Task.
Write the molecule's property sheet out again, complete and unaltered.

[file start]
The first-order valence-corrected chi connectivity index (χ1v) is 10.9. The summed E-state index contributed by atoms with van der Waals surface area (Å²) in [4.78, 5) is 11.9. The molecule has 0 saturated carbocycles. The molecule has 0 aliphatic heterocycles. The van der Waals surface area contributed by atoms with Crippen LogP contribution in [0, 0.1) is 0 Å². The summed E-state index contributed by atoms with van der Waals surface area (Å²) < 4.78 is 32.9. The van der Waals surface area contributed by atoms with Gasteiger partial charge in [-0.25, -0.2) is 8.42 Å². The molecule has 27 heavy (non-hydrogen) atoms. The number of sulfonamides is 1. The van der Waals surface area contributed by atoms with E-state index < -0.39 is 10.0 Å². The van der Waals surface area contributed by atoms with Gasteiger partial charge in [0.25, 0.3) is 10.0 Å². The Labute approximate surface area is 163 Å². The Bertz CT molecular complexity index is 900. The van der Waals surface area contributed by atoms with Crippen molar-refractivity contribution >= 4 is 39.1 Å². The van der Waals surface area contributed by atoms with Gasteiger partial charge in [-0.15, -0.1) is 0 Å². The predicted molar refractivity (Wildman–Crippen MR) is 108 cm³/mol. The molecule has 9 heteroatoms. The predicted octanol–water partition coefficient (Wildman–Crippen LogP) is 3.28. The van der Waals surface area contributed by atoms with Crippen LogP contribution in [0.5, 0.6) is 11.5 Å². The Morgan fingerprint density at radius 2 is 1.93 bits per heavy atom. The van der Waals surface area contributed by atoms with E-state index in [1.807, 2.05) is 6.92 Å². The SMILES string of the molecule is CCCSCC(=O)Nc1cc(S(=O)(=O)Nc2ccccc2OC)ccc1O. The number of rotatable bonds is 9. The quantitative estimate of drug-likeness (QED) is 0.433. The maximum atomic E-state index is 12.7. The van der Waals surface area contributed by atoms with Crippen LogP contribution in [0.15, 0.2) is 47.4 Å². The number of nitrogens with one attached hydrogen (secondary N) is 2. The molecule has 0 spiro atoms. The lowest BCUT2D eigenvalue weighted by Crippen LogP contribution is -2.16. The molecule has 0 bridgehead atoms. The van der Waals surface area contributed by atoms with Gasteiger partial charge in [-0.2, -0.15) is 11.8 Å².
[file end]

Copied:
The first-order valence-corrected chi connectivity index (χ1v) is 10.9. The summed E-state index contributed by atoms with van der Waals surface area (Å²) in [4.78, 5) is 11.9. The molecule has 0 saturated carbocycles. The molecule has 0 aliphatic heterocycles. The van der Waals surface area contributed by atoms with Crippen LogP contribution in [0, 0.1) is 0 Å². The summed E-state index contributed by atoms with van der Waals surface area (Å²) < 4.78 is 32.9. The van der Waals surface area contributed by atoms with Gasteiger partial charge in [-0.25, -0.2) is 8.42 Å². The molecule has 27 heavy (non-hydrogen) atoms. The number of sulfonamides is 1. The van der Waals surface area contributed by atoms with E-state index < -0.39 is 10.0 Å². The van der Waals surface area contributed by atoms with Gasteiger partial charge in [0.25, 0.3) is 10.0 Å². The Labute approximate surface area is 163 Å². The Bertz CT molecular complexity index is 900. The van der Waals surface area contributed by atoms with Crippen molar-refractivity contribution >= 4 is 39.1 Å². The van der Waals surface area contributed by atoms with Gasteiger partial charge in [-0.15, -0.1) is 0 Å². The predicted molar refractivity (Wildman–Crippen MR) is 108 cm³/mol. The molecule has 9 heteroatoms. The predicted octanol–water partition coefficient (Wildman–Crippen LogP) is 3.28. The van der Waals surface area contributed by atoms with Crippen LogP contribution in [0.5, 0.6) is 11.5 Å². The Morgan fingerprint density at radius 2 is 1.93 bits per heavy atom. The van der Waals surface area contributed by atoms with E-state index in [1.807, 2.05) is 6.92 Å². The SMILES string of the molecule is CCCSCC(=O)Nc1cc(S(=O)(=O)Nc2ccccc2OC)ccc1O. The number of rotatable bonds is 9. The quantitative estimate of drug-likeness (QED) is 0.433. The maximum atomic E-state index is 12.7. The van der Waals surface area contributed by atoms with Crippen LogP contribution in [0.15, 0.2) is 47.4 Å². The number of nitrogens with one attached hydrogen (secondary N) is 2. The molecule has 0 spiro atoms. The lowest BCUT2D eigenvalue weighted by Crippen LogP contribution is -2.16. The molecule has 0 bridgehead atoms. The van der Waals surface area contributed by atoms with Gasteiger partial charge in [-0.2, -0.15) is 11.8 Å².